Editorial

Published in Issue 3 (Autumn 2000), Letters, News, Volume 8

The Catholic Church through the Ages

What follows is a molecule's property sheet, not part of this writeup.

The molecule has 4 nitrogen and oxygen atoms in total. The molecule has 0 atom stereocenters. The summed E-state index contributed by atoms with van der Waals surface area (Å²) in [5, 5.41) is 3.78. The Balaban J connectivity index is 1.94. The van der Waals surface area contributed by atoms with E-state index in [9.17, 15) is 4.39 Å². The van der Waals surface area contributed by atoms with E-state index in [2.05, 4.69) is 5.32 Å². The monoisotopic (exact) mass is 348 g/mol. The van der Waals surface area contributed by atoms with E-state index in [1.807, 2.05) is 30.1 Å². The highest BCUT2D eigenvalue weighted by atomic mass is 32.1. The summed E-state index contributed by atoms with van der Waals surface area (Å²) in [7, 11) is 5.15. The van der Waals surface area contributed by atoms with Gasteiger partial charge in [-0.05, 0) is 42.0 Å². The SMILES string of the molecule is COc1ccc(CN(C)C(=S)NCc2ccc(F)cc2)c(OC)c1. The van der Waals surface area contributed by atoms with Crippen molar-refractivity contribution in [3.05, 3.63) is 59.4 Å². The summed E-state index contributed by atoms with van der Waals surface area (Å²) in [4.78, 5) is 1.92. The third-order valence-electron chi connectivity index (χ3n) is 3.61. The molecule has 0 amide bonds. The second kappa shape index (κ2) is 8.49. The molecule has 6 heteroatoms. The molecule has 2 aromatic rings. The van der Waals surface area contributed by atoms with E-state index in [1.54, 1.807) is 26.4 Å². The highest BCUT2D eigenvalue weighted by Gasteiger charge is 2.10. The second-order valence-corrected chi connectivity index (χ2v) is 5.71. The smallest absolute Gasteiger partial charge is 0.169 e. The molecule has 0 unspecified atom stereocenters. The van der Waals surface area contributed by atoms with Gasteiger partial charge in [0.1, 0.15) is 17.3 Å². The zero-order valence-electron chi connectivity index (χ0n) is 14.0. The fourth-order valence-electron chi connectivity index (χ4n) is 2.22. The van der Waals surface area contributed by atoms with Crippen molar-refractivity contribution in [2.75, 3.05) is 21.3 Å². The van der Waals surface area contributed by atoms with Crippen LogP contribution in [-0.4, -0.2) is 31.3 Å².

Religion in its spiritual, sectarian and devotional aspects has been of huge importance in Ireland’s history. In recent centuries the Catholic church has been one of the most dynamic and yet also one of the most conservative institutions in the country, wielding immense influence over not only its own flock but also over its non-adherents. It restructured in the seventeenth century to meet the challenge of the penal laws and again in the nineteenth to take advantage of liberal democracy. Catholicism influenced the development of Irish nationalism and became as a result an active prop to the emergent Southern state and an oppositional force in Northern Ireland. The devotional revolution of  the nineteenth century also saw Catholicism gain a decisive influence over the hearts and minds of the majority of the Irish people. Sexual life, educational opportunities and many aspects of social behaviour were all guided from the pulpit. The 1932 Eucharistic Congress was perhaps the high-point of Ireland’s identification with Catholicism. By the time of Pope John Paul II’s visit in 1979 secularisation was already well underway. The many priests and nuns who had been defiant in an age of state persecution and who became so numerous and conspicuous over the following two centuries, are today an ageing, dwindling and even disrespected profession. This special issue of History Ireland is therefore set before the public at a time when the Catholic church is taking stock of its changed role in a modern pluralist society.

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